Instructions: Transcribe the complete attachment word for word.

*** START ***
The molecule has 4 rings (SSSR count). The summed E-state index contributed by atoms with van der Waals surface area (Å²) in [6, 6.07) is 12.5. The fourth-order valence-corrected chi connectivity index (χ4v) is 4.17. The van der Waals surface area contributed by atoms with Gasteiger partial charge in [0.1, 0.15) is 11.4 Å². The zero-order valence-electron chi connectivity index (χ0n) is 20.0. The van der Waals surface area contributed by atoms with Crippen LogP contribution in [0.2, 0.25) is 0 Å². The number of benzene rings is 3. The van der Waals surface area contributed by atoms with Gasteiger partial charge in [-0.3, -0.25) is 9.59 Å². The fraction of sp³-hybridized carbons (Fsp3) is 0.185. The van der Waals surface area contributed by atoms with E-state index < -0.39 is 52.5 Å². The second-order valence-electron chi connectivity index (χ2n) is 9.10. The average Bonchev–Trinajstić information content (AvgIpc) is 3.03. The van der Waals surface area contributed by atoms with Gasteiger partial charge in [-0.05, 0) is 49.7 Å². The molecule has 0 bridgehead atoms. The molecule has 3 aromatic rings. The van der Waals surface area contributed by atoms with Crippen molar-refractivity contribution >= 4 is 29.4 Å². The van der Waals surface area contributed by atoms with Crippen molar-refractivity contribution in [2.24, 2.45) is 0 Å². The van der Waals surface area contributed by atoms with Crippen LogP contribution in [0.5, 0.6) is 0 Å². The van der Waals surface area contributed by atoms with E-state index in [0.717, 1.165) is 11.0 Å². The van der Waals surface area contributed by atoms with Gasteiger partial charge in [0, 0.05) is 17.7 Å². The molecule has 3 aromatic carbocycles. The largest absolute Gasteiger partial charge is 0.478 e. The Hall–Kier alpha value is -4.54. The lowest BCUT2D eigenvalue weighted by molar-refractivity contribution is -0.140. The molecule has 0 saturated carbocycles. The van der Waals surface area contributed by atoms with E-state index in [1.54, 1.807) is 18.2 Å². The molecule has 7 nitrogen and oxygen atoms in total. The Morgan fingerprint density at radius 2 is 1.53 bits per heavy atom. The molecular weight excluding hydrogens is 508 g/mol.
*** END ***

The molecule has 4 rings (SSSR count). The summed E-state index contributed by atoms with van der Waals surface area (Å²) in [6, 6.07) is 12.5. The fourth-order valence-corrected chi connectivity index (χ4v) is 4.17. The van der Waals surface area contributed by atoms with Gasteiger partial charge in [0.1, 0.15) is 11.4 Å². The zero-order valence-electron chi connectivity index (χ0n) is 20.0. The van der Waals surface area contributed by atoms with Crippen LogP contribution in [0.2, 0.25) is 0 Å². The number of benzene rings is 3. The van der Waals surface area contributed by atoms with Gasteiger partial charge in [-0.3, -0.25) is 9.59 Å². The fraction of sp³-hybridized carbons (Fsp3) is 0.185. The van der Waals surface area contributed by atoms with E-state index < -0.39 is 52.5 Å². The second-order valence-electron chi connectivity index (χ2n) is 9.10. The average Bonchev–Trinajstić information content (AvgIpc) is 3.03. The van der Waals surface area contributed by atoms with Gasteiger partial charge in [-0.05, 0) is 49.7 Å². The molecule has 0 bridgehead atoms. The molecule has 3 aromatic rings. The van der Waals surface area contributed by atoms with Crippen molar-refractivity contribution >= 4 is 29.4 Å². The van der Waals surface area contributed by atoms with Crippen molar-refractivity contribution in [2.24, 2.45) is 0 Å². The van der Waals surface area contributed by atoms with Crippen LogP contribution in [0.5, 0.6) is 0 Å². The van der Waals surface area contributed by atoms with E-state index in [0.717, 1.165) is 11.0 Å². The van der Waals surface area contributed by atoms with Gasteiger partial charge in [0, 0.05) is 17.7 Å². The molecule has 3 aromatic carbocycles. The largest absolute Gasteiger partial charge is 0.478 e. The Hall–Kier alpha value is -4.54. The lowest BCUT2D eigenvalue weighted by molar-refractivity contribution is -0.140. The molecule has 0 saturated carbocycles. The van der Waals surface area contributed by atoms with E-state index in [1.54, 1.807) is 18.2 Å². The molecule has 7 nitrogen and oxygen atoms in total. The Morgan fingerprint density at radius 2 is 1.53 bits per heavy atom. The molecular weight excluding hydrogens is 508 g/mol.